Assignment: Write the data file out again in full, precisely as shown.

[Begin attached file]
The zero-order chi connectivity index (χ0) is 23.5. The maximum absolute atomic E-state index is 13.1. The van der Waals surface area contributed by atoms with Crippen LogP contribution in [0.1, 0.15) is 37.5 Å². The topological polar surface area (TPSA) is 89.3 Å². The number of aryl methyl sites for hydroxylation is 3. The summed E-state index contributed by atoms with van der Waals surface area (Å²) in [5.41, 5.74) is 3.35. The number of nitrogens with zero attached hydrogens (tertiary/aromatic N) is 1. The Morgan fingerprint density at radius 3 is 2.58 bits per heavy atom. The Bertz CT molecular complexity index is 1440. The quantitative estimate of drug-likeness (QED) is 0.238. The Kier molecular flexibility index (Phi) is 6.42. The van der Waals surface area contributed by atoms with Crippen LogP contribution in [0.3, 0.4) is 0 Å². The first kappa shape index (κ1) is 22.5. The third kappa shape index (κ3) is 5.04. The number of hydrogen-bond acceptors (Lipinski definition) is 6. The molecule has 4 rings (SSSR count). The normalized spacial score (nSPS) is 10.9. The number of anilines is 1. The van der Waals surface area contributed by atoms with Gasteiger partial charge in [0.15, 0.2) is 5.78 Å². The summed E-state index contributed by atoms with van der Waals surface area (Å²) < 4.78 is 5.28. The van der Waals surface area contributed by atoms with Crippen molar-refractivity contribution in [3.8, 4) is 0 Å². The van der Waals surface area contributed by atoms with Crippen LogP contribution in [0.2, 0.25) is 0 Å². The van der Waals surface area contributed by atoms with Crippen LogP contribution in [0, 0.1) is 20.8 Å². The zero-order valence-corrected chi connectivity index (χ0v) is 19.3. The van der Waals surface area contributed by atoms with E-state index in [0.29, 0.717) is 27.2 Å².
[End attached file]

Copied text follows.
The zero-order chi connectivity index (χ0) is 23.5. The maximum absolute atomic E-state index is 13.1. The van der Waals surface area contributed by atoms with Crippen LogP contribution in [0.1, 0.15) is 37.5 Å². The topological polar surface area (TPSA) is 89.3 Å². The number of aryl methyl sites for hydroxylation is 3. The summed E-state index contributed by atoms with van der Waals surface area (Å²) in [5.41, 5.74) is 3.35. The number of nitrogens with zero attached hydrogens (tertiary/aromatic N) is 1. The Morgan fingerprint density at radius 3 is 2.58 bits per heavy atom. The Bertz CT molecular complexity index is 1440. The quantitative estimate of drug-likeness (QED) is 0.238. The Kier molecular flexibility index (Phi) is 6.42. The van der Waals surface area contributed by atoms with Crippen LogP contribution in [0.3, 0.4) is 0 Å². The first kappa shape index (κ1) is 22.5. The third kappa shape index (κ3) is 5.04. The number of hydrogen-bond acceptors (Lipinski definition) is 6. The molecule has 4 rings (SSSR count). The normalized spacial score (nSPS) is 10.9. The number of anilines is 1. The van der Waals surface area contributed by atoms with Gasteiger partial charge in [0.15, 0.2) is 5.78 Å². The summed E-state index contributed by atoms with van der Waals surface area (Å²) < 4.78 is 5.28. The van der Waals surface area contributed by atoms with Crippen molar-refractivity contribution in [3.8, 4) is 0 Å². The van der Waals surface area contributed by atoms with Crippen LogP contribution in [0.2, 0.25) is 0 Å². The van der Waals surface area contributed by atoms with Crippen LogP contribution in [0, 0.1) is 20.8 Å². The zero-order valence-corrected chi connectivity index (χ0v) is 19.3. The van der Waals surface area contributed by atoms with E-state index in [0.29, 0.717) is 27.2 Å².